There's no shortage of options here, given how much of an emphasis the Philippines federation has put on recruiting young players. Isabella Pasion, a 16-year-old (!) from Texas has five caps and was named to the provisional 29-person roster that was released earlier this month, but it might be unwise to bank on a 16-year-old being among the final 23 players who will go the World Cup. So instead we'll go with Carleigh Frilles, a 21-year-old from Virginia who plays college soccer at Coastal Carolina University and has been in the Philippines youth system since she was 14 years old.

Frilles played some important minutes in the Filipinas' run through the 2022 Asian Cup, and then spent the rest of the year racking up goals in a series of low-stakes friendlies. Frilles came to the team as a midfielder, but during those friendlies she was deployed as a No. 9, which seems to have unlocked a new set of possibilities regarding her place in the team. "Recently I've definitely been more comfortable playing the 9," she said during a recent interview with Futbol Brew. "I have a newfound love for playing the 9 ... I did enjoy playing the 10, but once I started scoring a lot of goals at the 9 I was like, 'Yeah, I wanna keep playing the 9."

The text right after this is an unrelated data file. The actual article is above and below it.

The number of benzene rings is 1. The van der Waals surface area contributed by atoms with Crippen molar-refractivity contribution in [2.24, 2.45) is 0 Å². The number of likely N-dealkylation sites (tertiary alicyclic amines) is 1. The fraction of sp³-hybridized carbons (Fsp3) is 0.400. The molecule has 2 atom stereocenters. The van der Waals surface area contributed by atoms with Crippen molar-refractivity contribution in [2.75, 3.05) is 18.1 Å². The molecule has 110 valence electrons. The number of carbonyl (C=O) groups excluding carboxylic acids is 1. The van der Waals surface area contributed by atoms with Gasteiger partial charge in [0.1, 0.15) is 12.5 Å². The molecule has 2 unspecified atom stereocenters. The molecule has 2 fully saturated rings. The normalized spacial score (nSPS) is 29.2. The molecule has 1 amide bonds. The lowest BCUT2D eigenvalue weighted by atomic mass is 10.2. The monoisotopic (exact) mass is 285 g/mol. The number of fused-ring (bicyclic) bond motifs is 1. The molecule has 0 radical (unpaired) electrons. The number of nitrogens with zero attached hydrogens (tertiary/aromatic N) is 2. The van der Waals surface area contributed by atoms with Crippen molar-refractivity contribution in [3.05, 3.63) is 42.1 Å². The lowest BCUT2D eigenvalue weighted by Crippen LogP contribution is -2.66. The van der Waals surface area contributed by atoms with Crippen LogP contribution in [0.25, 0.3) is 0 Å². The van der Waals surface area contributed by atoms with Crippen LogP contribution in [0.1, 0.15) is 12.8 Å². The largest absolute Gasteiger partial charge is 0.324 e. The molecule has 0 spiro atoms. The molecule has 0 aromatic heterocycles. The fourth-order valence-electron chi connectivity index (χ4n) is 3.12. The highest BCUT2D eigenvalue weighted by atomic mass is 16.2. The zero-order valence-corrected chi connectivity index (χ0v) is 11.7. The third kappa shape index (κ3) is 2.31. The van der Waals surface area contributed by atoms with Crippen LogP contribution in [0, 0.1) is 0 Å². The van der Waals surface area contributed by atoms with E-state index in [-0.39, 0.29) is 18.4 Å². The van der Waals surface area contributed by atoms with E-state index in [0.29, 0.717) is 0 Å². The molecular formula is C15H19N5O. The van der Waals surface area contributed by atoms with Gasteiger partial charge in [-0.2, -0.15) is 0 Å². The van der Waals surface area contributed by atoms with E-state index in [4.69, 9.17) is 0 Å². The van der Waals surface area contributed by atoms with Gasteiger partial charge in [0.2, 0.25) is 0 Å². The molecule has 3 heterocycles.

(Before you ask: Yes, these highlights are from Frilles's personal YouTube account.)

Frilles will have to compete for minutes at the striker position with fellow American Sarina Bolden, but her speed through the middle makes her an attractive option for a team that likes to play forward quickly and create goals in transition.

Who Is Their Enemy?

I declare the difficulties of translation and being understood as an enemy of the Philippines women's national team. The team's current official nickname is the Filipinas, which is a fine if uninventive moniker for them to carry into the World Cup. Unfortunately, Filipinas becomes a lot less cool when you learn about the previous nickname that it replaced: the Malditas.

According to this rundown from FIFA, there isn't really a clean translation for "maldita" from Tagalog to English. It can be used as an intensifier, the same way "fucking" gets used in English ("We shipped five goals to Iceland" vs. "We shipped five fucking goals to Iceland"), and also to describe someone as "feisty" or "bratty." Translated from Spanish or Portuguese, it means "damned," as in literally damned to Hell.

It's not totally clear when Malditas first caught on as a nickname for the national team, but a former player explained in 2012 interview that it was given to the team by former manager Ernie Nierras in 2005, who found it a fitting nickname for a team that was feisty and never backed down from a challenge. Since then, the federation has gotten increasingly uptight about the use of the nickname, and in 2022 announced that it would officially be replaced by Filipinas.